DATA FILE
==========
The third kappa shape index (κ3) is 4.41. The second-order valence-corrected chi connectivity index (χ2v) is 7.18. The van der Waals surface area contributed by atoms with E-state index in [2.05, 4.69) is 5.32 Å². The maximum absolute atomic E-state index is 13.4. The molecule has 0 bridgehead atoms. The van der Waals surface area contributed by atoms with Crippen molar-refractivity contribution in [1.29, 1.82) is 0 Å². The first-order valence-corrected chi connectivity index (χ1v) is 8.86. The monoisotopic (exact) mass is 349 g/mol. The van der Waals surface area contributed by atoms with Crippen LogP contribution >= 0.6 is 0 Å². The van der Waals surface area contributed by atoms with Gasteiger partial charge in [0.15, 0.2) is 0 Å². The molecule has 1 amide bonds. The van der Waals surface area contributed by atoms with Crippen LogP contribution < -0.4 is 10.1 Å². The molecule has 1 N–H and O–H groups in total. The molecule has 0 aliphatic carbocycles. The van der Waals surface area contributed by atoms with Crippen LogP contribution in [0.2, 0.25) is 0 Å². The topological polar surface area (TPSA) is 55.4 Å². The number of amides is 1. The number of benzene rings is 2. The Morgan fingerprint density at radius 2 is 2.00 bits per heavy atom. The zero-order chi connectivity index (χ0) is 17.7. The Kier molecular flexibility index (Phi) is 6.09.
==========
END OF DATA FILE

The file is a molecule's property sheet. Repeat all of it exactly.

The third kappa shape index (κ3) is 4.41. The second-order valence-corrected chi connectivity index (χ2v) is 7.18. The van der Waals surface area contributed by atoms with E-state index in [2.05, 4.69) is 5.32 Å². The maximum absolute atomic E-state index is 13.4. The molecule has 0 bridgehead atoms. The van der Waals surface area contributed by atoms with Crippen molar-refractivity contribution in [1.29, 1.82) is 0 Å². The first-order valence-corrected chi connectivity index (χ1v) is 8.86. The monoisotopic (exact) mass is 349 g/mol. The van der Waals surface area contributed by atoms with Crippen LogP contribution >= 0.6 is 0 Å². The van der Waals surface area contributed by atoms with Gasteiger partial charge in [0.15, 0.2) is 0 Å². The molecule has 1 amide bonds. The van der Waals surface area contributed by atoms with Crippen LogP contribution < -0.4 is 10.1 Å². The molecule has 1 N–H and O–H groups in total. The molecule has 0 aliphatic carbocycles. The van der Waals surface area contributed by atoms with Crippen LogP contribution in [0.2, 0.25) is 0 Å². The topological polar surface area (TPSA) is 55.4 Å². The number of amides is 1. The number of benzene rings is 2. The Morgan fingerprint density at radius 2 is 2.00 bits per heavy atom. The zero-order chi connectivity index (χ0) is 17.7. The Kier molecular flexibility index (Phi) is 6.09.